An Indigenous Strategy for Intensifying Shifting Cultivation in Southeast Asia: A Shrub-based (Tecoma stans) Managed Fallow in West Timor
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McCallie, Ellen Louise
This study contributed to a set of case studies designed to investigate farmer-generated strategies for intensifying the fallow phase of shifting cultivation systems in upland Southeast Asia. In this study, I documented an indigenously developed, managed fallow system in West Timor, Indonesia, based on Tecoma stans L. (Bignoniaceae), an invasive, fast-growing shrub. Farmers indicated that T. stans fallows rejuvenated soils for maize cropping within five years. The fallows also produced fuel wood, light construction material, vegetable stakes, and some fodder for cattle. My findings indicated that the T. stans fallow served as both a more effective and a more productive fallow, based on Cairns? typology. In addition, I examined the political, economic, and social contexts of farmers using T. stans fallows. I thereby identified ways in which farmers attempted to enter the market system as well as constraints to their efforts. Finally, I reflected on a framework and characterization template created specifically for documenting indigenous strategies for intensifying managed fallows. The framework and template were useful in guiding the study such that it addressed a diversity of biophysical, political, economic, and social factors. It facilitated the development of an integrated representation of the resources and constraints of small farmers so that informed intervention strategies could be developed. Use of the framework also presented the possibility for more thorough comparisons of fallow systems and the broader contexts in which they occurred across sites in Southeast Asia.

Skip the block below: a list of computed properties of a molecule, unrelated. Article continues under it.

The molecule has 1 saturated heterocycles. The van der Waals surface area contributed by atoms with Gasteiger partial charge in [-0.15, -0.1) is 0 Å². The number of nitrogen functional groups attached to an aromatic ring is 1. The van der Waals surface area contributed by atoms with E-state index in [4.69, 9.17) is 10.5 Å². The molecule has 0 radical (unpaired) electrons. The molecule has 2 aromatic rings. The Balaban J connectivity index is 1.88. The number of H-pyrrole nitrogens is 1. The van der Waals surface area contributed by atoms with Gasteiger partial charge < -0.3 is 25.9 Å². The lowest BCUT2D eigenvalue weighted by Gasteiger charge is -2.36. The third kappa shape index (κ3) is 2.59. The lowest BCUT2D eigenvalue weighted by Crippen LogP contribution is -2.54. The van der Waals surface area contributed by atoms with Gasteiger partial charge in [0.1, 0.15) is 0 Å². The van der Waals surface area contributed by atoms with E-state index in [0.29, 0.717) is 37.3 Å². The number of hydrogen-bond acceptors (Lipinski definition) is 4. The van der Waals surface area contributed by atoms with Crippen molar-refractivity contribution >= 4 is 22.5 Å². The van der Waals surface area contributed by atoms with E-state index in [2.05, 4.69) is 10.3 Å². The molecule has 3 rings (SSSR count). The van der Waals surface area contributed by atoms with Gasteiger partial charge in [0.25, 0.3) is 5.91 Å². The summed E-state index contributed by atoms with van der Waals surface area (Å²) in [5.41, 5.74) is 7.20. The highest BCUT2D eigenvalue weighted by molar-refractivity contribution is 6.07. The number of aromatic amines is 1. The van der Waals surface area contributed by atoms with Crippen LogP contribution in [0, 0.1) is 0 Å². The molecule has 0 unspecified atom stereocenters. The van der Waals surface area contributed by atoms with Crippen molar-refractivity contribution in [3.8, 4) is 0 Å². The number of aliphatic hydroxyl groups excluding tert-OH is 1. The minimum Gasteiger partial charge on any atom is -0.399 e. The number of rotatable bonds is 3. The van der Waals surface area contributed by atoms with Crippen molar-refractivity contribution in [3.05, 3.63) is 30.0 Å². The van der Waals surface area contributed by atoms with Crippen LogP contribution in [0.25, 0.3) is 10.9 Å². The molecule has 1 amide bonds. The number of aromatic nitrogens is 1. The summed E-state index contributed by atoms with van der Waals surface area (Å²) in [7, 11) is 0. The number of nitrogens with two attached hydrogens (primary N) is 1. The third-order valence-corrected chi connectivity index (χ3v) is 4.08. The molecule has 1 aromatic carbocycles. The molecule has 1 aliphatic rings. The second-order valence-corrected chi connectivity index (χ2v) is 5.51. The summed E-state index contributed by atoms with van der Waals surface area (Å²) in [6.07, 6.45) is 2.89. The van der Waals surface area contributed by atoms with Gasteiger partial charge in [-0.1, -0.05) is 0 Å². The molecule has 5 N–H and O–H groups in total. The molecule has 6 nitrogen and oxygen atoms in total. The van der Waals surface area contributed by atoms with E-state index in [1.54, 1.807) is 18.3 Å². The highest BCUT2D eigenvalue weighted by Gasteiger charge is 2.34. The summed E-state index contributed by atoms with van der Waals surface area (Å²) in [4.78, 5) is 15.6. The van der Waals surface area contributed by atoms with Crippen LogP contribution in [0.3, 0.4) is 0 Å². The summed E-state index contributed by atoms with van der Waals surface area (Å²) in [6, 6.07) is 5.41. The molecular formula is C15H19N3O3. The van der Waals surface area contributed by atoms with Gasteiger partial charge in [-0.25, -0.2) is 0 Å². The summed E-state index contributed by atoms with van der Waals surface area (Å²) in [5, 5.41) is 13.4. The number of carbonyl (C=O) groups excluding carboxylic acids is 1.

Shifting cultivation; Fallow; Tecoma stans; Maize; Timor; Southeast Asia
dissertation or thesis